Xiaomi has hard lessons to face
When Xiaomi first entered the PH market last year, their arrival was hailed as beginning of the end for many local and international brands. And why shouldn’t it? Their Mi 3 at the time had an excellent price to spec ratio, coming in at more than half of the price of competing phones at the time. Right after that, the company released the Redmi 1S, further providing great value to the sub 7K price segment. Xiaomi also released their Mi Pistons and series of power banks to the PH market, and it seemed that Xiaomi was well on their way to becoming a dominant market player.
But then, somehow, things slowly unraveled. Expected releases of products like the Redmi Note, both the first generation and the 4G version were not released in the PH, even though they saw its release in neighboring ASEAN countries. Releases of highly anticipated products like the Mi 4, Mi Band, and Xiaomi’s other accessories never pushed through, and products like the Mi Pad were delayed.
As a result, many fans of Xiaomi were disappointed at the slow (and sparse) releases, and negative sentiment started to build. Before the release of their newer products like the Mi 4i, Mi Pad and the Redmi 2, there was a time that only four products lines were available to buy in Lazada, products that were all released last year. Many (unfairly) accused Xiaomi of selling old stock in the PH.
While Xiaomi never explained why the PH always gets the tail-end of their releases, it’s not hard to see why. To put it simply, Xiaomi’s online only selling model has never worked in the Philippines. The local market is simply too set in their offline buying ways. We’ve confirmed with other brands that even when their products are offered in Lazada at a cheaper price compared to physical stores, people still are willing to pay extra to buy it offline. In other markets, Xiaomi have always posted how fast their sellout times are, and how many pieces they’ve sold during that time period after a successful flash sale – that’s not the case in the PH, which already tells you a lot.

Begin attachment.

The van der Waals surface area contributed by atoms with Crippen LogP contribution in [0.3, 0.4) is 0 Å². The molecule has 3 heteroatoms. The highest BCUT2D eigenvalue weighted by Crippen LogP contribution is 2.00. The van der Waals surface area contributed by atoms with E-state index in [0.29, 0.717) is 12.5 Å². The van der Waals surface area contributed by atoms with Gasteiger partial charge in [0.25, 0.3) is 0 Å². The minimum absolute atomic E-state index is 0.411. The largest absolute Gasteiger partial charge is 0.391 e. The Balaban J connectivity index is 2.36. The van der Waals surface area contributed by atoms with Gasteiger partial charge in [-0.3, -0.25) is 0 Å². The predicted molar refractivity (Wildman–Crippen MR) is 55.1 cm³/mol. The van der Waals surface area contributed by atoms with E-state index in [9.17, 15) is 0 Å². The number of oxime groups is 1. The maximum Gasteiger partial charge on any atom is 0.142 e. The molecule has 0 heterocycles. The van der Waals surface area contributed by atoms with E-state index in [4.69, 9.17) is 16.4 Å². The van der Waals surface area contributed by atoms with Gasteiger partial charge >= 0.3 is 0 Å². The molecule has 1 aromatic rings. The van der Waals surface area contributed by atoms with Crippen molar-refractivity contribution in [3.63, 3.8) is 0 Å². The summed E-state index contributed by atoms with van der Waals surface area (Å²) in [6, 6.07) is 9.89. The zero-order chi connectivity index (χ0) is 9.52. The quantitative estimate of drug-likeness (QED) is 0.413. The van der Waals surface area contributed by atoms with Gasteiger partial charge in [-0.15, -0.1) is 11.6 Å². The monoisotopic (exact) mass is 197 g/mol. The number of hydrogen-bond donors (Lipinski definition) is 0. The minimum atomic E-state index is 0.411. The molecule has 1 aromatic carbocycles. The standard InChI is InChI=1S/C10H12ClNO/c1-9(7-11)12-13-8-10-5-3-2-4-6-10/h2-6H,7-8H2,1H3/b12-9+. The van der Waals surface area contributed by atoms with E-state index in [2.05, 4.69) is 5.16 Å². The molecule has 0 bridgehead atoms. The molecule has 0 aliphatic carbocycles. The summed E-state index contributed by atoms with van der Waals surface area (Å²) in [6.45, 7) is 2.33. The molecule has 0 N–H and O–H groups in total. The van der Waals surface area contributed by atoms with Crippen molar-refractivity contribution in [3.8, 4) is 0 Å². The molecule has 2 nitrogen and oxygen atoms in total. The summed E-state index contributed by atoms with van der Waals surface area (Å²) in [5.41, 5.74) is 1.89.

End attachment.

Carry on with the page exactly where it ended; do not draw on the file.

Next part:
And that’s part of the problem – the Philippines isn’t a hot market for Xiaomi. Their products aren’t flying off the (virtual) shelves at Lazada. Stocks are sitting in warehouses, incurring storage costs wherein other countries it’s gone in less than five minutes. It’s not surprising then that Xiaomi is prioritizing other countries – the company has always stated that they operate with a razor-thin margin, and if we were in their shoes, we’d prioritize sending stock to countries where those products would sell out as soon as they’re posted for sale, not somewhere where they’ll sit for a while before being sold.
But that’s also a problem because people who want Xiaomi’s newer products aren’t going to settle for last year’s models. For Xiaomi enthusiasts, Xiaomi’s official Lazada store is no longer the destination to get products. Many have turned to the gray market imports to get their fix. It’s a big problem for Xiaomi Philippines, one that will be an issue moving forward as the company solidifies its offline retail efforts. We’ve always said time and time and again – if someone wants a phone or an accessory, they’ll find ways to get it, officially or unofficially.
So what’s Xiaomi to do? It’s a dilemma, obviously – a real chicken or egg situation. To justify the speedier release of products, sales of Xiaomi’s devices need to pick up but to do that, Xiaomi has to release more devices to win back customers. To be fair to Xiaomi, they’ve correctly identified one problem – the lack of an offline retail presence – and have taken steps to resolve that. Folks from Mi Philippines have assured us that they’ve gone to great lengths to cover the entire PH with their retail network, a feat that’s not easy, considering that offline isn’t their primary selling channel. Keeping the prices of devices the same in both offline and online retail channels is also a great move from Xiaomi, one that will keep their competitive edge against other brands. That’s not enough, and Xiaomi will need to start upping the ante when it comes to product releases and at least try to get parity with other ASEAN neighbors like Malaysia and Indonesia.
Will Xiaomi ever regain the momentum that they had when they first entered the PH market? We hope so, but to do that, the company needs to regain its lost fans first.